The Bend, Or The End?
Set Up Your Trades With The Swing Indicator
by Teresa Lo
Knowing when and where classic chart patterns tend to form is as important as identifying the patterns themselves. Here's how one trader uses a combination of indicators and simple geometry to set up trades."The trend is your friend except at the ends, where it bends." -- Ed Seykota
Investors and traders are no doubt familiar with Ed Seykota's oft-quoted saying, as it describes price action found in the capital markets. This idea has inspired traders to focus on finding stocks that are trending in order to enter on retracement patterns; however, not all trends are created equal, as those traders have no doubt discovered.
Sayings aside, there are qualitative and quantitative differences between "a bend" and "the end." Traders who can gauge whether a given bend is a large pause instead of a reversal are more likely to capitalize on the trend. Knowing how to identify areas where larger retracement and price congestion patterns actually begin is useful, because large consolidation patterns tend to form and set up price breakout trades in larger time frames in the direction of the prevailing trend.
THE BEND THAT ENDS THE TREND
An uptrend that emerges after a long period of base-building is often distrusted, recognized only slowly by participants; the upward price movement can be unconvincing. Meanwhile, the late stages of an established uptrend are characterized by extreme positive sentiment, skyrocketing prices, and wild speculation by that portion of the public engaged in momentum trading.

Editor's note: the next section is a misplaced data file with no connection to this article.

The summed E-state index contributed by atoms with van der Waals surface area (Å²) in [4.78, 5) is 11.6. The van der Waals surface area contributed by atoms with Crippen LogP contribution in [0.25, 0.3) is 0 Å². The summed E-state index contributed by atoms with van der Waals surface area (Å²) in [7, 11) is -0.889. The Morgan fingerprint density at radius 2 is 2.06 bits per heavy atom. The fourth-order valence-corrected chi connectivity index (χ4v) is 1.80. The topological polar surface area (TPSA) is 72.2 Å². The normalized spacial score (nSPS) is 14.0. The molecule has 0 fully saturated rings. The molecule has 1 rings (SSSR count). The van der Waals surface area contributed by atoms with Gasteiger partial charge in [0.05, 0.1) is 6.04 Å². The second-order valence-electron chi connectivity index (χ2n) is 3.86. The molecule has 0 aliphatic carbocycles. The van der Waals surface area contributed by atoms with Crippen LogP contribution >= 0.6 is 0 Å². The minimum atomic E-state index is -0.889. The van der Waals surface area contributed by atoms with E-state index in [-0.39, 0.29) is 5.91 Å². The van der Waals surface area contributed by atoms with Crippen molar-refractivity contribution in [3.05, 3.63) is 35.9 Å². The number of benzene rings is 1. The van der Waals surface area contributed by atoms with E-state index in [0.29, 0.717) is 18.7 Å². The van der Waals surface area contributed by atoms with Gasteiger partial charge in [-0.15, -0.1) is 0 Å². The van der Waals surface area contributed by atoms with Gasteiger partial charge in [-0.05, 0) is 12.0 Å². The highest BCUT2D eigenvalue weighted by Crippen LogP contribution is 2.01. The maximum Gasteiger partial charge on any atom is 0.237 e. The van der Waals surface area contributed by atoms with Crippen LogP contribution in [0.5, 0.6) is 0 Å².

Picking tops and bottoms -- locating reversal patterns -- is usually considered to be a tricky, high-risk method for setting up trades, but learning to identify such areas often gives a trend trader the edge because this skill can be used to exit trades on a timely basis. In the end, finding price patterns boils down to looking in the right places; knowing where to look for likely places for patterns to begin forming is helpful. Toward that end, there are several techniques and tools that traders can consider.
Figure 1: Profit from price patterns. The price chart on the left is plotted in linear scale, while the one on the right is in logarithmic scale. Note the nearly vertical price move between mid-March and mid-April 2004 is much more pronounced when viewed in linear scale. The parabolic move, also known as a spike, preceded a 60% drop in price over the next three weeks between the April 19th high and May 10th low.
...Continued in the September issue of Technical Analysis of STOCKS & COMMODITIES
Excerpted from an article originally published in the September 2004 issue of Technical Analysis of STOCKS & COMMODITIES magazine. All rights reserved. © Copyright 2004, Technical Analysis, Inc.
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